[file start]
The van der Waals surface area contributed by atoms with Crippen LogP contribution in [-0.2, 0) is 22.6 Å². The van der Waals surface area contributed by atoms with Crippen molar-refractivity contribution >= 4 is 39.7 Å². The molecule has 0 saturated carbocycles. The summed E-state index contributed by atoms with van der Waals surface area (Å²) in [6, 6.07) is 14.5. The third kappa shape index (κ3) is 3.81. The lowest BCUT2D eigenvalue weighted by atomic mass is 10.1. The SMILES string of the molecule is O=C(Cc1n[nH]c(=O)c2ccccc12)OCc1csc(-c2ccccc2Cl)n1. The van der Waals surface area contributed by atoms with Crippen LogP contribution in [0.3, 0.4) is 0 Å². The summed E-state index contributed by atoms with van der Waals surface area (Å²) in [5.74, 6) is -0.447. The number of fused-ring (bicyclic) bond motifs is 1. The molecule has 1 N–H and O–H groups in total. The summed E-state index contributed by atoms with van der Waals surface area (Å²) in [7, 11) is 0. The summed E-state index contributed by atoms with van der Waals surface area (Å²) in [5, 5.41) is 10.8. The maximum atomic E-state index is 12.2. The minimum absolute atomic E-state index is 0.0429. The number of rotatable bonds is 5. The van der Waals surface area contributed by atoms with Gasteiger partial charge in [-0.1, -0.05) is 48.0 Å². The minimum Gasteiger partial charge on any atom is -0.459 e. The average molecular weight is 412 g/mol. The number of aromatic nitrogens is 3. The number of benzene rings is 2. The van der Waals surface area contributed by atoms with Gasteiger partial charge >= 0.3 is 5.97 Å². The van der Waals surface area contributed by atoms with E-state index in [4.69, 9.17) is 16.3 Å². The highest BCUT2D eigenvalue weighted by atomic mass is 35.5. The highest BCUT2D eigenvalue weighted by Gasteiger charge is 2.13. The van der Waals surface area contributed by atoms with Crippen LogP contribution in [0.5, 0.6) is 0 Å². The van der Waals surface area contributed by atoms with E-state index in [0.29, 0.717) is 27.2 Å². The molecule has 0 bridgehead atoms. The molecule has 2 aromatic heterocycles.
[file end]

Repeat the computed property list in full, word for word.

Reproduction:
The van der Waals surface area contributed by atoms with Crippen LogP contribution in [-0.2, 0) is 22.6 Å². The van der Waals surface area contributed by atoms with Crippen molar-refractivity contribution >= 4 is 39.7 Å². The molecule has 0 saturated carbocycles. The summed E-state index contributed by atoms with van der Waals surface area (Å²) in [6, 6.07) is 14.5. The third kappa shape index (κ3) is 3.81. The lowest BCUT2D eigenvalue weighted by atomic mass is 10.1. The SMILES string of the molecule is O=C(Cc1n[nH]c(=O)c2ccccc12)OCc1csc(-c2ccccc2Cl)n1. The van der Waals surface area contributed by atoms with Crippen LogP contribution in [0.3, 0.4) is 0 Å². The summed E-state index contributed by atoms with van der Waals surface area (Å²) in [5.74, 6) is -0.447. The number of fused-ring (bicyclic) bond motifs is 1. The molecule has 1 N–H and O–H groups in total. The summed E-state index contributed by atoms with van der Waals surface area (Å²) in [7, 11) is 0. The summed E-state index contributed by atoms with van der Waals surface area (Å²) in [5, 5.41) is 10.8. The maximum atomic E-state index is 12.2. The minimum absolute atomic E-state index is 0.0429. The number of rotatable bonds is 5. The van der Waals surface area contributed by atoms with Gasteiger partial charge in [-0.1, -0.05) is 48.0 Å². The minimum Gasteiger partial charge on any atom is -0.459 e. The average molecular weight is 412 g/mol. The number of aromatic nitrogens is 3. The number of benzene rings is 2. The van der Waals surface area contributed by atoms with Gasteiger partial charge >= 0.3 is 5.97 Å². The van der Waals surface area contributed by atoms with E-state index in [4.69, 9.17) is 16.3 Å². The highest BCUT2D eigenvalue weighted by atomic mass is 35.5. The highest BCUT2D eigenvalue weighted by Gasteiger charge is 2.13. The van der Waals surface area contributed by atoms with Crippen LogP contribution in [0.5, 0.6) is 0 Å². The van der Waals surface area contributed by atoms with E-state index in [0.29, 0.717) is 27.2 Å². The molecule has 0 bridgehead atoms. The molecule has 2 aromatic heterocycles.